Author

JJ Chen Henderson, M.D., Ph. D., believes that a good story is something that "stabs" the reader while healing him at the same time. She is one of those writers who "write from pain." Her work is marked with profound understanding and compassion for the complex psychological aspects of human emotions and behavior. She's also a poet and an artist.

Excerpt from Girl at Dawn:

"What is there to be afraid of?" VeVe's eyes intense like a wolf's
I pause my brush. "I have an English exam on Monday."
"Since when did my daughter let an exam scare her?"
"The teacher giving me the exam is a foreigner, VeVe." I called her "VeVe" as a baby, and am stuck with it.
"A foreigner?" She lifts her head again, her eyebrows arching. "But foreigners hardly ever come to this city. Why all of a sudden?"
It's true. I have never seen any foreigners in Hesin, our medium-sized city, except on T.V. in which foreign visitors are occasionally shown touring large metropolitans, such as Beijing or Shanghai. "Which country is the foreigner from?" VeVe asks.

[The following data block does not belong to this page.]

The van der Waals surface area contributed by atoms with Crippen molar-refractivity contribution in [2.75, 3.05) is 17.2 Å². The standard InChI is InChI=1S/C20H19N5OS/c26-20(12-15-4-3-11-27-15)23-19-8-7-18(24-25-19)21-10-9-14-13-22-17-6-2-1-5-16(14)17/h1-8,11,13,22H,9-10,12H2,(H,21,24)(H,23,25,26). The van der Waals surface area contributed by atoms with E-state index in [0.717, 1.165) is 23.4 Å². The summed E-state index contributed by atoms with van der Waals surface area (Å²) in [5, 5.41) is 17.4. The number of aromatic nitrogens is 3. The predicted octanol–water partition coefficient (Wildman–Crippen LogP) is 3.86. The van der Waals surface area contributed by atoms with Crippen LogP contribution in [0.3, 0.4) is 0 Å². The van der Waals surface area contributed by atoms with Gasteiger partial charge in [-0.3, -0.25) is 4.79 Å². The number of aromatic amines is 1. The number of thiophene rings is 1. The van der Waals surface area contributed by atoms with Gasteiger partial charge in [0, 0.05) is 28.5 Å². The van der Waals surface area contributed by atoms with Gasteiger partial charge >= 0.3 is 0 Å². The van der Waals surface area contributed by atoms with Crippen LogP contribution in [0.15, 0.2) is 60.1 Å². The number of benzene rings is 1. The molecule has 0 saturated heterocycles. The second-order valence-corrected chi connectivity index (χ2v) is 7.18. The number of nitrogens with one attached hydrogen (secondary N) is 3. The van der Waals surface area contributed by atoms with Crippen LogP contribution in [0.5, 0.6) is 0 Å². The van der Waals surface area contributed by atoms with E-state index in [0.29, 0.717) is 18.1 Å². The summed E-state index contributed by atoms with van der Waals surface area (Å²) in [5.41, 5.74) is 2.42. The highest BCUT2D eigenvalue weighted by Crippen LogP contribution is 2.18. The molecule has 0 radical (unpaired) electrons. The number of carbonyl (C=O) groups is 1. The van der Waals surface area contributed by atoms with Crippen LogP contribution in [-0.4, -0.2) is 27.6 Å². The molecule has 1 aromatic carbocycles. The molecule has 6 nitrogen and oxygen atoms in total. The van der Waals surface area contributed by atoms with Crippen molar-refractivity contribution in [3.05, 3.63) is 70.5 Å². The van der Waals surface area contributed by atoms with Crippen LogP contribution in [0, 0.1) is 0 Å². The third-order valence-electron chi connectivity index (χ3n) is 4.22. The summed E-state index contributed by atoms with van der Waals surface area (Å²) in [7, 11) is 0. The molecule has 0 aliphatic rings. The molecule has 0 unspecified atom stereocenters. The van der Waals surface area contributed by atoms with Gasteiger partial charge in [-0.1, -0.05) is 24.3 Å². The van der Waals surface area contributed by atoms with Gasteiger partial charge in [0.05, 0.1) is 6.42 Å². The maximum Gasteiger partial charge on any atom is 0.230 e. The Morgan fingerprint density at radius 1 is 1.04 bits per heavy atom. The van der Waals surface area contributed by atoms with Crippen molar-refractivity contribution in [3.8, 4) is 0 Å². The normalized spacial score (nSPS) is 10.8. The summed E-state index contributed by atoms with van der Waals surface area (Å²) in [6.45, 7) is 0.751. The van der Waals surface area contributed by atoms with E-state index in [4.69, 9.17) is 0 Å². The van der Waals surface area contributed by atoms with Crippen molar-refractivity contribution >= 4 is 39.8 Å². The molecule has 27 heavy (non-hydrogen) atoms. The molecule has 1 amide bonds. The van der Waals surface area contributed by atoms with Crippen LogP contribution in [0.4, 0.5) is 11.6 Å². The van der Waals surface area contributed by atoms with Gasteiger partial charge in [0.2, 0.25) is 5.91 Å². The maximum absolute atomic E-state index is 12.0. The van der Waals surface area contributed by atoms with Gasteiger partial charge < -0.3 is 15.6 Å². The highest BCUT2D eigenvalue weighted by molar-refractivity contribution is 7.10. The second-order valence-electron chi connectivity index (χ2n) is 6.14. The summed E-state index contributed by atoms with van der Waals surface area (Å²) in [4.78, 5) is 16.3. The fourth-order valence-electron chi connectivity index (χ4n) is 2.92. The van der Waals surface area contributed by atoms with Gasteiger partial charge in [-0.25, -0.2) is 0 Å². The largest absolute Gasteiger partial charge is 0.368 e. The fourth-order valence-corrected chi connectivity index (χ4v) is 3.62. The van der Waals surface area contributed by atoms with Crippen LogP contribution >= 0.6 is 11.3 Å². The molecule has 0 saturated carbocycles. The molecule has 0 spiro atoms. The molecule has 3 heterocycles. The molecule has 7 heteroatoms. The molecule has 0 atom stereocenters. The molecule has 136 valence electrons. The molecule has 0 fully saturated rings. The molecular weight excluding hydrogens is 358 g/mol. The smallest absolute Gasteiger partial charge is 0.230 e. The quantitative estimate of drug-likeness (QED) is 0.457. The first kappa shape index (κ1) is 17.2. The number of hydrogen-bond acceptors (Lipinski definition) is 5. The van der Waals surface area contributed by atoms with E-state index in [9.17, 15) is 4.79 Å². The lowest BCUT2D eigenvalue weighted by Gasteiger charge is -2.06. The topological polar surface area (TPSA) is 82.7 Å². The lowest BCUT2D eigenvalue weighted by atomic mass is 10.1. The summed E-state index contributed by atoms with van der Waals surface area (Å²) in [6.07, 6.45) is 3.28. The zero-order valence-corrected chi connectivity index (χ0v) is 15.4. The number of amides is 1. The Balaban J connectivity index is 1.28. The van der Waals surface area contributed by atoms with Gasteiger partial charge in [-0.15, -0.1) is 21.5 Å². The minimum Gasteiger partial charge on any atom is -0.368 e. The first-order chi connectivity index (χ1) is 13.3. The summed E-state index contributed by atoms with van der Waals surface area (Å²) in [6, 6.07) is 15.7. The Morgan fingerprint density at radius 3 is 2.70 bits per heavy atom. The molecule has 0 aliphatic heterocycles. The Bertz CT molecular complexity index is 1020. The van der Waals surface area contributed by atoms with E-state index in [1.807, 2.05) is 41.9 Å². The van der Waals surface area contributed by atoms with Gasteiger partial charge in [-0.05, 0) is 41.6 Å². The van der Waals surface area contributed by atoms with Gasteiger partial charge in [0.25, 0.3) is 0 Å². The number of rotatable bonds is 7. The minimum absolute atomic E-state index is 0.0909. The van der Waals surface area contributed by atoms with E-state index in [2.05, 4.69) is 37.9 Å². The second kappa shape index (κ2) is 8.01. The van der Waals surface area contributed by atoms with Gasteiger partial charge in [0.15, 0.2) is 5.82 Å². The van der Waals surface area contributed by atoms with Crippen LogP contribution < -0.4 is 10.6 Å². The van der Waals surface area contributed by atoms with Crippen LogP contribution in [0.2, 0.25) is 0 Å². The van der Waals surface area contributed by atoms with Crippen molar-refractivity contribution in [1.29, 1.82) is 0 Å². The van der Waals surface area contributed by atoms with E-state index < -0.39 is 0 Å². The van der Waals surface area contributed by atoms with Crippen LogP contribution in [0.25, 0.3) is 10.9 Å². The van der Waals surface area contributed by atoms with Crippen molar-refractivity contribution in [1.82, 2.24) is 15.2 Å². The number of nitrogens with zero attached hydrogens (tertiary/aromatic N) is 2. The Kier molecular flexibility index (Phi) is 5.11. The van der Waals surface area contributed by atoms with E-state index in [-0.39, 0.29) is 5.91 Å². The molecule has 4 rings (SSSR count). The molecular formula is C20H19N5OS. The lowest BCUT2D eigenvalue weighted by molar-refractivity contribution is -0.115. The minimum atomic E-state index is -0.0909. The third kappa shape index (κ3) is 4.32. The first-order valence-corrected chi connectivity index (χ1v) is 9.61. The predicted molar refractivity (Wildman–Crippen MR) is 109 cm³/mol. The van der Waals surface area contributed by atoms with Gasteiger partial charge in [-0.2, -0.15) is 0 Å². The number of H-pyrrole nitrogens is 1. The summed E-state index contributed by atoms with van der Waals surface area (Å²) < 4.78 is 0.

"America."
"America?" she repeats, her eyes widening. Her voice sounds shaky. Her hand holding the ink stone pauses.
"Yes, America."
"A woman?"
"A man."
"What does he look like?"
"Like a foreigner--big nose, yellow head, long arms and legs."
"Old or young?"
"I don't know. Why are you asking these questions?"
She avoids my eyes and then gets up from the table. She paces aimlessly about the room before she walks to the kitchen. Clearly something is troubling her, making her uneasy. Growing up, I have learned to read her emotions. And vice versa.
VeVe returns from the kitchen. "Come here, Amei." She sits on the sofa, motioning me over.
I walk over and sit beside her. She turns to face me. "Look at me, Amei."
I meet her eye, intense, focused, rife with meaning. There's an ink smear on her cheek.
"Listen to me carefully," she says, laying her hands on my shoulders. "Don't ever get into the foreigner's car."
"I don't know if he drives a car; people have seen him on a bicycle."
"Don't ever get on his bicycle."
"Of course not. He is a teacher."
"Promise me."
It's absurd that she makes me promise something that's not going to happen anyway. "I promise," I say.
But her hands still clutch my shoulders, trembling. She continues to stare at me. There's something in her eyes that I've never seen before. Something fiercer than she looks when we run out of coal paddies in winter, or when I cut myself with a kitchen knife.